Romans 11:36 For from him and through him and to him are all things.

Also, the notion of God "sustaining the universe" is applied both to the Father and the Son:

Acts 17:28 . . . `In him we live and move and have our being'; . . . [Father; cf. 1 Tim 6:13 w Jn 5:21]

Hebrews 1:3 . . . upholding the universe by his word of power. . . .

Here's another "one God" passage:

Ephesians 4:6 one God and Father of us all, who is above all and through all and in all.

Something quite similar to this is also said about Jesus:

Ephesians 1:22-23 . . . the church, [23] which is his body, the fulness of him who fills all in all.

Colossians 3:11 . . . Christ is all, and in all.

In short, we find that every attribute or characteristic of the Father is also used of the Son in Scripture (circumincession or perichoresis). I have documented this endlessly in my documentation of biblical proofs for the divinity of Jesus and for the Holy Trinity.

Cardinal Newman wrote in his book on the Arians:

"It is the clear declaration of Scripture, which we must receive without questioning, that the Son and Spirit are in the one God, and He in Them. . . . in naming the Father, we imply the Son and Spirit, whether They be named or not. Without this key, the language of Scripture is perplexed in the extreme. . . ."

Ken said...

In Drake's diagram,

The Father has two sections with a bunch of capital "I"s in them.

I gather that it means "I" as in subject, "I am" - and the split is between nature and will (commanding that creation take place, choosing to do things, etc.) .

He says that the Son is eternally generated from the nature of the Father. Ok, there is nothing contradictory there, it seems to me, from Protestantism nor RCC on the Trinity.

Drake keeps talking about the original Nicean Creed - but didn't the Eastern Orthodox themselves, the Cappadocian fathers - Gregory of Nyssa, Gregory of Naziansus, and Basil the Great - they were the very ones who directly influenced and oversaw the formulations that led to the 381 AD Council of Constantinople and that the Nicean Creed of today is actually the "Nicean-Constantinopitian" Creed. It is they, who are great theologians and saints of the EO church that developed the "three hypostasis" (three persons) of the Trinity to the fuller extent.

It seems Drake's main contention is with the filoque clause "through the Son", which was added into the Creed without consulting the E. Orthodox in 1054 AD and caused the formal split between east and west churches.

Drake makes the point that Augustine's Neo-Platonism from Plontinus, (what about his Manicheaism also ?) affected him.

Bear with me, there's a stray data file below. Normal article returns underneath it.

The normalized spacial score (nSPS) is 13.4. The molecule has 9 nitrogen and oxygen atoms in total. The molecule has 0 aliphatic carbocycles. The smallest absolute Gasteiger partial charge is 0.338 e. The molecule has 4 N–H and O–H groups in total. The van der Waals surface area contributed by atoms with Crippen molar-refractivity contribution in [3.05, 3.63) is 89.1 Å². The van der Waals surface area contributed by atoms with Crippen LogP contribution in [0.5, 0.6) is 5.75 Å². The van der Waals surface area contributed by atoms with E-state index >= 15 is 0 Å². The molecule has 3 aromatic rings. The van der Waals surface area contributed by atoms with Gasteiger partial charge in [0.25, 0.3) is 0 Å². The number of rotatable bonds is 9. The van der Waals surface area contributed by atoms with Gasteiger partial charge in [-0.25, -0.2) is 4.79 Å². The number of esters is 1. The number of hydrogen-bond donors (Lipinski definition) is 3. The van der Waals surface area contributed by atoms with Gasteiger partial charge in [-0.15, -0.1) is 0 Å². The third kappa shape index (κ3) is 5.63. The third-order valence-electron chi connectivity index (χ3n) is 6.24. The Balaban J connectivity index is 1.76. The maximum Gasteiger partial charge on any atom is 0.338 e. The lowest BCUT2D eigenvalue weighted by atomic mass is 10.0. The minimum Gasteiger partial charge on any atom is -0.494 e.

David (Waltz) -
does that mean that we can say your Jehovah's Witness background had affected your demand for exact words in Scripture in order to believe a doctrine?

Ken said...

David (W):
Yes, I participated in a lot of those articles you linked to; except the first one in the series. (It was you and Eastern Orthodox readers, JNorman, Luka, and others)

Dave Armstrong has provided many verses on the Deity of Christ.

But the Orthodox do believe in the Deity of Christ.

The emphasis seems to be on trying to understand the "Monarchy" of God the Father. That the Father has a priority and beginning (But the Son is also Arche, as DA has pointed out; and even you agree that the Son is eternal - I looked back at our discussions and you agreed that the Son is eternally generated, and was the Word from all eternity, called Theos θεος (God) in John 1:1 and ho Theos ( ο θεος)
in John 20:28.

Since the Augustinian formula of "one substance" and "three persons" (from the Cappadocian fathers - Gregory of Nyssa, Gregory Naziansus, and Basil the Great) ALSO preserve a hierarchy of roles from all eternality - Scripture also indicates this in I Corinthians 11:3 - why do you make such a big deal out of this?

Protestants and RC also believe in the "economic Trinity" of subordination of the Son in role to the Father, etc.

We also believe in the three persons. Drake seems to say the Augustinian formula is "Neo-Platonism" and emphasis on a monad.

Yet, there is a clear teachings of hierarchy within the Trinity and the three persons - they love each other and know each other in eternity past, etc.


I don't understand how Drake can jump from a hierarchy within the Trinity and say the original Nicean Creed and Athanasius - was "three things in eternity" - yet jump to the hierarchical issues of the Papal doctrines, which were developed much, much later and as far as I can see, have no relation to the early church and the debates over the Trinitarian formulations to 451 AD.

Early Muslims did debate with the Eastern Orthodox - John of Damascus, Timothy the Nestorian, Al Kindy, etc.

But they just unjustly conquered them (Surah 9:29) and subjugated them to Dhimmi status later there was not any allowance for discussion or debate. They needed John of Damascus and others at the beginning because their knowledge of Greek language allowed the Muslims to relate to the conquered peoples. Once they translated Plato and Artistotle and Socrates and other scientific and medical and math texts from Greek into Arabic, the Arab unjust rulers had no more use for them; and then the Turks were hired as their palace guards and became their military force later and eventually, the Seljuks conquered the eastern part of Armenia and Antatolia up to near Constantinople and then after the Crusades, the Ottomans conquered the rest.